We knew life in division one was going to be tough.
Mayo's win in Monaghan hugely important in the grand scheme of things. The arrival of Kerry and the subsequent result brought everybody right back down to earth. It was a reality check for Stephen Rochford's team as Fitzmaurices's fledglings stormed Elverys MacHale Park last Saturday evening in front of almost 12,000 spectators.
Looking at both team sheets before throw-in, I guess everybody was of the same opinion, despite Mayo missing so many regulars they are still going to be far too strong and experienced for this rookie looking Kerry team who had so many unfamiliar names in their ranks with some of them still in their teens. How wrong we were.
It was obvious from the outset that Eamon Fitzmaurice had his Kerry team were pumped to the last and baying for blood, apart from having some serious footballers with lightning speed who were told go and express themselves.
They were also most definitely instructed to back down from nothing and fight fire with fire, and in a lot of cases the young Kerry whippets instigated a lot of the jostling and off the ball mini squirm aches. It must have caught the Mayo players by surprise, it certainly caught me.
I didn't expect them to be so cynical and physical. When I found out during the game that Kerry centre back Gavin Crowley was only 19 years of age I was shocked. He tussled with Aidan O'Shea like a seasoned veteran on and off the ball, right up until he was red carded in the second half.
I watched in bewilderment as last year's minor sensation David Clifford clattered Ger Cafferky off the ball when there was absolutely no need to. I was amazed as Micheal Burns (a Dr Crokes player I never heard of before ) and Sean O'Shea excelled for Kerry in the half forward line scoring two points each from play as they are only 19 and 20 years of age.
I don't condone violence or nastiness on a football field and never will, but this game cried out for a Mayo player to lay down a marker to stop these new kids on the block dictating to seasoned, well known, inter county players. However, Ronan Shanahan's high tackle on Evan Regan was disgraceful, and how Derek O'Mahoney let him away with a yellow card, I still can't figure out. Regan was barely able to keep his feet leaving the pitch with a facial fracture and concussion.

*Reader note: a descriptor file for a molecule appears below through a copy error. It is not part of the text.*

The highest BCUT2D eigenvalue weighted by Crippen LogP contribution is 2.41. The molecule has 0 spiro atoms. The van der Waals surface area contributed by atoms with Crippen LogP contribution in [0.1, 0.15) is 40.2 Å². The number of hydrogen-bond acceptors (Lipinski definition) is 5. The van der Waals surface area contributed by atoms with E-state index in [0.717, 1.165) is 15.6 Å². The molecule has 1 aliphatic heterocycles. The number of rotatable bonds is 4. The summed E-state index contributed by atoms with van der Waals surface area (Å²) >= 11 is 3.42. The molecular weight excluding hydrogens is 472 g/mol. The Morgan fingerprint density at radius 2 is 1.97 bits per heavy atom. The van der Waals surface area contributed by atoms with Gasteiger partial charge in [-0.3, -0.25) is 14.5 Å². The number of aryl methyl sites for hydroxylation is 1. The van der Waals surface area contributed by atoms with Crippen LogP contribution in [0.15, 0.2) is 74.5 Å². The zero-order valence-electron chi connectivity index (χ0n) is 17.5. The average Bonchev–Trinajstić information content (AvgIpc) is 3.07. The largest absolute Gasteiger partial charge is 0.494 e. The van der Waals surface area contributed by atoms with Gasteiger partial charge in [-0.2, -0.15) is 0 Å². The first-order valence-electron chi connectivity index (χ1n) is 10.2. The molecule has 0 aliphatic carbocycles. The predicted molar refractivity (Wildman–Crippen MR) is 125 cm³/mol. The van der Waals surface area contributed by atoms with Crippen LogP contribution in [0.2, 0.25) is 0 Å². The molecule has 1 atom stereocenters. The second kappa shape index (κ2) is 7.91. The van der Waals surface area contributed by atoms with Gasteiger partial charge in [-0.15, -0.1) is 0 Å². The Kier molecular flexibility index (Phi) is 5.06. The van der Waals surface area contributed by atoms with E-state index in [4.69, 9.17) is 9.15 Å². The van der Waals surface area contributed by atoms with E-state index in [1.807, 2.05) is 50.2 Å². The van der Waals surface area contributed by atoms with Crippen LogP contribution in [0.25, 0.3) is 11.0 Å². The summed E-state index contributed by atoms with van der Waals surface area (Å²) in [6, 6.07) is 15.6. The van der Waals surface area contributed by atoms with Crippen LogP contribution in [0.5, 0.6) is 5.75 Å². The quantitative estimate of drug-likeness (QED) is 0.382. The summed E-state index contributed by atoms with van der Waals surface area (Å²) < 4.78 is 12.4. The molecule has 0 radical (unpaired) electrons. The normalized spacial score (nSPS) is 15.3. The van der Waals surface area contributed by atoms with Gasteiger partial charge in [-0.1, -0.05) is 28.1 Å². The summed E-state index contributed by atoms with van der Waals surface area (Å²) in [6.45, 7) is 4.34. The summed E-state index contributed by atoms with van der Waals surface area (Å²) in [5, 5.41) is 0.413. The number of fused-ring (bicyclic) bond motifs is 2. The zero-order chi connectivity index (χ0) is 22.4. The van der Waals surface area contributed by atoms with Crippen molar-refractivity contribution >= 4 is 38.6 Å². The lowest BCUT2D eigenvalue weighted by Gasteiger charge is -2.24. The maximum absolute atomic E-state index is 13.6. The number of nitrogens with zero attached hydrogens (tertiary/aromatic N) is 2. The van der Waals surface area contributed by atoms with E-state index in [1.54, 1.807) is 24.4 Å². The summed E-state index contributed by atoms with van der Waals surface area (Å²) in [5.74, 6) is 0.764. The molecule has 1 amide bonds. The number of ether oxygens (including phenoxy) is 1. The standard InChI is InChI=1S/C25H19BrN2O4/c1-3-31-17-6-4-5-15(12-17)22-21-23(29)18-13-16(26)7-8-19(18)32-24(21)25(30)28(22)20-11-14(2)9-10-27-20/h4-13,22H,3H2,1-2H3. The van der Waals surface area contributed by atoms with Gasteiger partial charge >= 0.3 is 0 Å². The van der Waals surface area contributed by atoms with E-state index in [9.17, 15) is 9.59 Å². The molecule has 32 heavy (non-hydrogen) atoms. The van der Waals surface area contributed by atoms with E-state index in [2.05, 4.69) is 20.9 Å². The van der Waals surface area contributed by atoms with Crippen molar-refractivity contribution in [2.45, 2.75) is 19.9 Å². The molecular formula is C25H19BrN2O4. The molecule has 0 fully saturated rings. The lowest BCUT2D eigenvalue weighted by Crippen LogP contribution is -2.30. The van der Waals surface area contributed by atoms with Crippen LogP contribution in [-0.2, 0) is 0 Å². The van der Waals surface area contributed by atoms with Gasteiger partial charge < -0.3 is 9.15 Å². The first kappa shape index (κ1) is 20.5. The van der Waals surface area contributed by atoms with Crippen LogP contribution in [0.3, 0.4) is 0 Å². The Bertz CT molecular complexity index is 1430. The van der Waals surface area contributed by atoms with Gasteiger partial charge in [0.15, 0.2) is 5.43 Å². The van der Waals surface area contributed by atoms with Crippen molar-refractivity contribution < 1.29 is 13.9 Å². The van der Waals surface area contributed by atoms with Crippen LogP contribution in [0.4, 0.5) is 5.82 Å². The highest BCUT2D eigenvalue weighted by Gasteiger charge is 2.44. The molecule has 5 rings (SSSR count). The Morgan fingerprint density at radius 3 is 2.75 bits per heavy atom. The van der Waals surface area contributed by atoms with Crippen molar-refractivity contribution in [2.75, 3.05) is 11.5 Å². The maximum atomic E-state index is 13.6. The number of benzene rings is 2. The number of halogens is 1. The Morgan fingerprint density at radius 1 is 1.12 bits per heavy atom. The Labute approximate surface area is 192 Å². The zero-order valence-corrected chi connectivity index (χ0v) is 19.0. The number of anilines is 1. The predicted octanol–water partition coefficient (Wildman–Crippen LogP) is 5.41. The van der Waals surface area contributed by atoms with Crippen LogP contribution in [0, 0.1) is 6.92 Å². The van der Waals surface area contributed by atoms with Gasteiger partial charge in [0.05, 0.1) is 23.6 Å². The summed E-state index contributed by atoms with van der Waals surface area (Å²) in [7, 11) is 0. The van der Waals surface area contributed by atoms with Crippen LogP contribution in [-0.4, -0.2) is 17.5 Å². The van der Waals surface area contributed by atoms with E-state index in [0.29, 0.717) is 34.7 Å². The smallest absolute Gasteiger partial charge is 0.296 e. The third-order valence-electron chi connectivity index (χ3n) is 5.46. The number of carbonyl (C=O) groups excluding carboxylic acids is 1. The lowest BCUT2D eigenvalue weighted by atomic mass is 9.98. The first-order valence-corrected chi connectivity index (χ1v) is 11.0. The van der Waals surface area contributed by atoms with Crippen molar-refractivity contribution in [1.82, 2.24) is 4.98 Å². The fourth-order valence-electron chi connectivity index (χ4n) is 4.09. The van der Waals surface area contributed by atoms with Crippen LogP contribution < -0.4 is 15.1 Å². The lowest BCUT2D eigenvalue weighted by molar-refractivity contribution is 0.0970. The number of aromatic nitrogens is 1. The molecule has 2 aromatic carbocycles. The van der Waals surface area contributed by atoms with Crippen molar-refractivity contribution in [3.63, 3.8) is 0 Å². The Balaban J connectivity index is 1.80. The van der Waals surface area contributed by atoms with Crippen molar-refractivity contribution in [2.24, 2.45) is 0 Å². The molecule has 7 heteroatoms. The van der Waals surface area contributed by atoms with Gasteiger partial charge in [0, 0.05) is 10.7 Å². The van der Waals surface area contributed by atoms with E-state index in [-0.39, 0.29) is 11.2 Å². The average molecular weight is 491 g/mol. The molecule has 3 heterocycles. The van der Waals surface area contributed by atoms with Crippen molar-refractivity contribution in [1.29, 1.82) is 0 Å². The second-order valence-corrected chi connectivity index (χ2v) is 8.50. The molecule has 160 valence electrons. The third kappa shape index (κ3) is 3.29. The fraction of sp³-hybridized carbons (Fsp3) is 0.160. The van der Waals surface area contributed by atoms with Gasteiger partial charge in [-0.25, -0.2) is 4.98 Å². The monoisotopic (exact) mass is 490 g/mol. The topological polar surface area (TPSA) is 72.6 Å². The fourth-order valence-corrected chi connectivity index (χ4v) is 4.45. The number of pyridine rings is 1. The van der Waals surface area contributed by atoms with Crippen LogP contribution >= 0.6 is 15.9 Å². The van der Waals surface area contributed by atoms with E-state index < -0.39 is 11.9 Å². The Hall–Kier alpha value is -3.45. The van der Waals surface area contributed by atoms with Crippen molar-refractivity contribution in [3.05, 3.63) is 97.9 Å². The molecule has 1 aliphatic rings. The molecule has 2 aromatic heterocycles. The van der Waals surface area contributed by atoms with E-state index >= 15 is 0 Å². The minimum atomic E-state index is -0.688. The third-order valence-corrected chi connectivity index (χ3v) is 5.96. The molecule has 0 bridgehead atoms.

Second half wows hurt Mayo
Mayo went in at half time only a point down, and truth be told it should have been about seven. Diarmuid O'Connor scored two majors for his team, the first after some very physical and effective play from Aidan O'Shea, the second from the penalty spot after a lung busting run from Paddy Durcan who laid off to club mate Neil Douglas who was fouled inside the box.
David Clarke again showed why he is the country's number one keeper with a fine penalty save from Sean O'Shea. We hoped Mayo would come out fighting in the second half but again Kerry played on the edge. Aidan O'Shea got dispossessed on the halfway line, much to his frustration as he was clearly fouled but his marker Crowley who rubbed salt in his wounds by finding the back of the net directly from that dispossession.
Barry John Keane and Paul Geaney were real handfuls for the Mayo rearguard. I don't think Brendan Harrison has ever had a more difficult evening on a football field than he had with Geaney, who was superb for Kerry and rightfully the man of the match. The big worry for Mayo was their failure to capitalise on Kerry's indiscipline.
The kingdom were reduced to 13 men with over 20 minute to play yet Mayo failed to capitalise. Cillian O'Connor will be very disappointed with himself after missing some crucial, very scoreable frees when it was obvious Mayo were struggling for scores up front.
The damning stat, that Mayo forwards only achieved a single point from play for the entire duration is slightly worrying. Compare that to four Kerry forwards scoring 10 from play between them.
There is certainly no need to panic and if anything this poor performance will have intensified this week's training to have Mayo fully primed for Sunday's game with high flying Galway, who achieved back to back wins in the league after impressively beating Donegal away from home last weekend. Both teams will want to lay down a marker for the championship showdown. With Dublin on the horizon in round four a win in Pearse stadium is crucial.
So it was my fault
I was amused to hear a caller to Mid West Radio on Wednesday blamed my article last week as the reason Mayo lost to Kerry. I can assure him it was not my fault and I also had nothing to do with the Chinese floods of 1931, the Indian ocean earthquake in 2004 or the sinking of the Titanic.